SAME-CONSTRUCTION OF PATENT-ROCKING AND TILTING CHAIRS.
The distinction between a tilting and a rocking chair-that the formel' takes its motion from a single point or pivot, and the latter from an axis which is continually changing-recognized as "a well-defined difference" between them; and the M. D. Connolly patent of December 19, 1876, construed, and held to cover a whose seat and occupant are supported by a central spiral spring, mterposed between and connecting the upper and lower parts, but not a chair in which the weight of the occupant is sustained by rockers resting on base supports.
PRACTICE-COSTS, WHEN ALLOWED.
Costs are always awarded to the successful party, unless there- has been something in his conduct which renders such a course inequitable and unjust to the losing side.
'-.SAME-COSTS REFUSED ON ACCOUNT OF DEFENDANT'S CONDUCT.
In this case the defendant had written various letters, in the hope of an advantageous business arrangement", suggesting that his improvements, patented and unpatented, related to tne Connolly patent, which induced the complainant to purchase the interest of C. & C. in the contract; but he afterwards assumed a different ground. Held, in view of these letters, so written and acted on. that he should not be allowed to recover costs.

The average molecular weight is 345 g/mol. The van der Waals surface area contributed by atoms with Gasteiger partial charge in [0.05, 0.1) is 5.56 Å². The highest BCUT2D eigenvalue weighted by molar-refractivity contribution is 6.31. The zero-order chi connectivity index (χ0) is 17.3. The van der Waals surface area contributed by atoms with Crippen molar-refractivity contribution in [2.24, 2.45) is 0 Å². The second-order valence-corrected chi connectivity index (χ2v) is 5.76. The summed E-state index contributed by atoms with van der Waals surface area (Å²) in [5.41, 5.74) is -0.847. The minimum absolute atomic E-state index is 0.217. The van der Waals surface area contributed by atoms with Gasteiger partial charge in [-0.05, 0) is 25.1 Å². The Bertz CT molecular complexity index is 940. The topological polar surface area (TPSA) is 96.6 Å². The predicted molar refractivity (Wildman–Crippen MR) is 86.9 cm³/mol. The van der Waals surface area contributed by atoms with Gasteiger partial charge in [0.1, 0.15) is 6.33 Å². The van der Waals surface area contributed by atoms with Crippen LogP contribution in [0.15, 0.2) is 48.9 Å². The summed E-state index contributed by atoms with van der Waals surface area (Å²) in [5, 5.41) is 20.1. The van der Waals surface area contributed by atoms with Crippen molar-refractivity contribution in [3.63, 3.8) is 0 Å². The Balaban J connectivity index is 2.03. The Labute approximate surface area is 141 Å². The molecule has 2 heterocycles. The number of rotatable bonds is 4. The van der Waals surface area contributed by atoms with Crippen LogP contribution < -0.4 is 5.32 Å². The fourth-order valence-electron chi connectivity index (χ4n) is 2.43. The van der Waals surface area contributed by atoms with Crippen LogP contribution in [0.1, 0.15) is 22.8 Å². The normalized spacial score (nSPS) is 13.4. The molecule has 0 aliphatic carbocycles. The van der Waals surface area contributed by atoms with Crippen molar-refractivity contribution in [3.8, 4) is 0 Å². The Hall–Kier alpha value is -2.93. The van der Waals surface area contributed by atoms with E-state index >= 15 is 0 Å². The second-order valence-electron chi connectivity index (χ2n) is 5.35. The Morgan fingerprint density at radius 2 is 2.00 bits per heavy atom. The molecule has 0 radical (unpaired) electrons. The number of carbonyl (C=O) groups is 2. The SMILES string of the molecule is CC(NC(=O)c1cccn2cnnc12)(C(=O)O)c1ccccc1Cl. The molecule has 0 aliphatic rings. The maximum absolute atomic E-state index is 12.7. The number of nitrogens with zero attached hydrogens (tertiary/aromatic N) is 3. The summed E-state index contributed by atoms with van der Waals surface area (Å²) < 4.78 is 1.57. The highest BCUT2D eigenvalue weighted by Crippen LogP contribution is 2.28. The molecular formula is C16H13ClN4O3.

In Equity. Banning « Banning, for complainants. J. E. Maynadier, for defendant. NIXON, J. On December 19, 1876, letters patent No. 185,501 were issued by the patent-office to M. Daniel Connolly and Thomas A. Connolly, for improvements in tilting-chairs. One Asher B. Stevens, being desirous of manufacturing, at his own risk and expense, for a limited period of time, the improvements shown and described in said letters patent, and also of securing the right or option of purchasing the same within such limited period, at stipulated price, afterwards, to-wit, on the twenty-sixth of August, entered into an agreement with the patentees to the following effect:
(1) That the Connollys should license and empower Stevens to manufacture and sell, within the period of one year from the date of the agreement, at his own risk, cost, and expense, the improvements described and claimed in said letters patent, for the purpose of testing their salability, and the feasibility of their introduction to the public; and to enable him to recompense himself for the expense incurred in manufacturing and introducing the said improvements, they granted to him the right, within the said period, to make and sell 500 chair-tilts, embodying the- said improvements, free from all royalty or license fee; but upon every tilt above the number of 500, the royalty or license fee due and payable should be 15 cents each, payable monthly. '£he said Connollys gave to 8tevens the refusal of the purchase of the said letters patent, at any time within the one year, at the stipulated price of $1,000. (2) And the said Stevens agreed to have immediately manufactured. at his own cost and expense, a sufficient number of complete tilts, embodying the patented improvements, to test their salability, and to pay the said royaltyof 15 cents for every tilt manufactured by him above 500, and further covenanted that if he did not purchase and pay for the said letters patent within one year from the date of the agreement, as before provided, he would, at the expiration of the year, cease from the manufacture of said tilts, and would turn over and surrender promptly to the Connollys all patterns gotten up by him for the manufacture of tilts, embracing the said